And when you say see what I meant when the election was on I can't even remember what you said I'm afraid :laugh:
     
  16. Blitz

    Blitz PetForums VIP

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    'The areas where we are asking people to keep their dogs on a lead include formal gardens and sports pitches in parks,' he said.

    does the final quote rather than the media hype not put it more into perspective. Dogs should not be ranging around in either formal grounds or sports pitches but presumably are allowed on long leads elsewhere. Again the media are scaring people for no good reason.
     
  17. classixuk

    classixuk PetForums VIP

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    Blitz, in certain areas of Nottingham (entire districts) it is now illegal to have a dog off lead at all...anywhere.

    Knowsley council yesterday had a consultation on bringing in "Dog Control Orders".

    If you sign up to KCDog (£10 a year) you will see that the Kennel Club are getting involved now, as these by-laws have been written in such a way that after being passed, it would be very easy for a council (like Nottingham has) to announce that all dogs must be on leads everywhere at all times. They could then simply have a warden standing in a local park handing out fines every 5 minutes. You have to admit, it's a great form of revenue collection for a cash strapped council.

    :eek:

    The trainer, John Rogerson is also very concerned at the speed these Dog Control Acts are being passed, and he foresees a future within 5 years where responsible dog owners are not able to walk their dogs off lead.
    He is already suggesting some type of alternative training program for dogs whereby they "earn" a yellow card that means they can be let off lead in parks etc.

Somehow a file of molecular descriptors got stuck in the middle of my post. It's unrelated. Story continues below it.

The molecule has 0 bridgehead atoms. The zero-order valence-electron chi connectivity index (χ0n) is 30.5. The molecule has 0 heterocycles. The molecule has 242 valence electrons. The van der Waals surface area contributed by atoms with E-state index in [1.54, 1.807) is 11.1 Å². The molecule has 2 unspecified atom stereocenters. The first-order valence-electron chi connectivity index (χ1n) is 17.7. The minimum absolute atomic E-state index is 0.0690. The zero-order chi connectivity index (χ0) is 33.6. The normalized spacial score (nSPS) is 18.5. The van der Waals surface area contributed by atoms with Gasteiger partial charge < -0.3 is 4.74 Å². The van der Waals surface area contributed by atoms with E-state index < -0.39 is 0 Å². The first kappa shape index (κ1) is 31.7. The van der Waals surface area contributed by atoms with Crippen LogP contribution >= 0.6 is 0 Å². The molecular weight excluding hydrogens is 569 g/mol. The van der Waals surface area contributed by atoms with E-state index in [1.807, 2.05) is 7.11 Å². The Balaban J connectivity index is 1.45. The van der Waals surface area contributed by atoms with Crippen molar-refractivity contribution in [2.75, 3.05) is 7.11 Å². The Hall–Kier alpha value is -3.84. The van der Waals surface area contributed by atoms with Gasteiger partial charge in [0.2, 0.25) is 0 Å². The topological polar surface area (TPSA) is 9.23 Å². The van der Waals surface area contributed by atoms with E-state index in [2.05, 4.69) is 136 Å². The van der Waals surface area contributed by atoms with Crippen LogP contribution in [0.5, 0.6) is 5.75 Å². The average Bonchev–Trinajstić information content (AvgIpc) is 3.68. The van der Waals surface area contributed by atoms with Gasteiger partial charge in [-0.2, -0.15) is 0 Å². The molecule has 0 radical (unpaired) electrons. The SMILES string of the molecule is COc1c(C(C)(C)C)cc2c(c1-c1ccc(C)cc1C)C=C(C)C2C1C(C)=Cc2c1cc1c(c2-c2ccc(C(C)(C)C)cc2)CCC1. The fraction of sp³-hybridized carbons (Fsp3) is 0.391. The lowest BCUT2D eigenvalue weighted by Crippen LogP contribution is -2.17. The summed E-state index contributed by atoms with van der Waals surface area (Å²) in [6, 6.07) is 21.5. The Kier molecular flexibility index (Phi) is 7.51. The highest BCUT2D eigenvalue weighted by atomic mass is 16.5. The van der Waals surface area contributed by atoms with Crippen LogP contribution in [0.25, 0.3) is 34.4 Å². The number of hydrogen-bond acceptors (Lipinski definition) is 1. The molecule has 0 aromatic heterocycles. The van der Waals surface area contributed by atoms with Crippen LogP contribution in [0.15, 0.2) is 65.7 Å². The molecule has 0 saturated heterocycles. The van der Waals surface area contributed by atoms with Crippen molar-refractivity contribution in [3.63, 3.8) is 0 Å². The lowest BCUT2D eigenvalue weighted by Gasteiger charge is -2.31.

18. dalpup

    dalpup PetForums Member

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    they would love it in my area then :rolleyes: we have river walks just on the outskirts of town where dogs are walked off lead a lot, most owners are sensible enough to control their dogs when people and other dogs approach.

    There is also a large park area, with paths all round and people are always walking dogs there on and off lead, long leads and flexi.

    There are going to be far more problems with dogs if they are made to walk on short leads at a slow pace and not get any proper runs to burn off energy surely than the other way around. The view that long leads and off lead means you wont pick up after them is utter rot, a lazy owner is a lazy owner, it makes NO difference what lead they are on if they are ignorant enough to leave poo they will do it.
     
  19. Happy Paws2

    Happy Paws2 PetForums VIP

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    I think it's just the way Councils interpret it. Manchester enough said.:rolleyes:
     
  20. Nonnie

    Nonnie PetForums VIP

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    According to the BBC website:

    BBC News - Owner anger at Tameside long dog leads ban

    If this is the case, i cant see a huge problem. Although a short lead wont make an owner be responsible and clear up ****.